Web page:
Auctioning homes has become the fast way out for Malaysians looking to dispose of their homes. This has also been the go-to place for home buyers and investors who are either looking for bizarre home structures, or cheap ones. It holds practically almost the same concept as buying a home the traditional way; you might still need the services of an agent or a solicitor, as well as a lender for the financial aid.

Auctions are a great place to find hard-to-get items, profession materials, and items needed for quests. -from an article by

But buying a Malaysian house at an auction is fast and has lesser complications than its traditional counterpart. You pay the house outright and expect the house to be vacated and ready for you to move in (depending of course, on the condition of the house) within 28 days from payment.

And if you’re selling a house, that makes selling much, much easier for you in a sense that you get the pay right off the bat. Or at least, get the down payment on the day your house is bought, and expect the rest within the next 28 days. You don’t have to worry too much about advertising because homes on auctions are hardly ever sold for their looks or quality (unless your unit is a looker like Binjai On The Park, Vipod Suites or even engTex. Perhaps the only setback of putting your home on auction is that you would have less control over the price of the house.

But when is it ever okay and ideal to put your house on auction? Read on and know that your house is best for auction if:

  1. If you need to sell your house quick. More often than not, time isn’t on our side and we need to sell the house (and the money) fast enough. This is very much true if you are trying to get out of a debt or mortgage repossession. Auctions are less complicated and so houses sell faster in this type of market so if a speedy sale is what you’re after more than the price, then go ahead and put your house at an auction.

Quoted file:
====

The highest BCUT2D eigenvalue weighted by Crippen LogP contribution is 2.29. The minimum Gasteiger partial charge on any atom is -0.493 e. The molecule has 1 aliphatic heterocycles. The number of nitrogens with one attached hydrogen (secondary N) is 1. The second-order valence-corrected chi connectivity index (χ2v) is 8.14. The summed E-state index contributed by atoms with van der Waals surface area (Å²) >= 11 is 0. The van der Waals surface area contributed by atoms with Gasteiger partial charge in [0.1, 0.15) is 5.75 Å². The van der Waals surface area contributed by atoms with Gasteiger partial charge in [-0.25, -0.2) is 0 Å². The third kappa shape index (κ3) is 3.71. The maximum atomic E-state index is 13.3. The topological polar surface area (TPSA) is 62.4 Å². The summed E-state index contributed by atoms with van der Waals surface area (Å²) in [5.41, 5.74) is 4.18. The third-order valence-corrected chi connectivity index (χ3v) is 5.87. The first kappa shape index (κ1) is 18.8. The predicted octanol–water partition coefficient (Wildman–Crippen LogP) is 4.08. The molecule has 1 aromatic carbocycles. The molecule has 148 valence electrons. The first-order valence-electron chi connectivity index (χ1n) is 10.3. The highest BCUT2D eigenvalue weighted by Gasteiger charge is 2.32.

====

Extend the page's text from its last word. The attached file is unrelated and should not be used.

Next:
2. If your house is in a bad shape. Buyers come to auctions to save on money. This is also the hub for investors looking for homes to restore and resell. Buying them in traditional ways would pretty much cost them a lot and so they go to auctions to save up. And your less than ideal home would make the perfect fit for these bargain hunters. You can expect a higher bid if your house sits in a prime location. It would not have sold otherwise, anyway, so might as well take this chance!
  3. If your house is bizarre. Apart from bargain hunters, auctions are also the place for home buyers looking for their fill of bizarre structures. There are tons of homes – the rare and weird ones – found in these auction houses: shaped like an elephant, crafted from a plane or a boat, glass houses, homes made of cork – those types of homes that won’t sell with regular homeowners can be found in these auction homes. HA HA!

If your Malaysian house or situation fits the bill on these categories, please by all means, go ahead and put it out into auction. But make sure you know the basics of home auctioning!

Penned by Patricia Morrison in 2014. All rights reserved. Do not copy! Don’t be a scummy thief!

Nasty Neighbors Blues


Hello fans! Pat here again :)

This is a follow up from the last article

So you’ve done practically everything to make your house the best house on the listing and in your neighborhood. You’ve channeled your inner Martha Stewart and have transformed your house into something straight out of Forbes magazine. You’ve spent dollars upon dollars on home repairs that it’s practically good as new. Your home is priced competitively on the market and on top of that, you have a superstar real estate agent. This is it– you are ready to sell your house (through an agent like me, or you might also want to consider auctioning your house).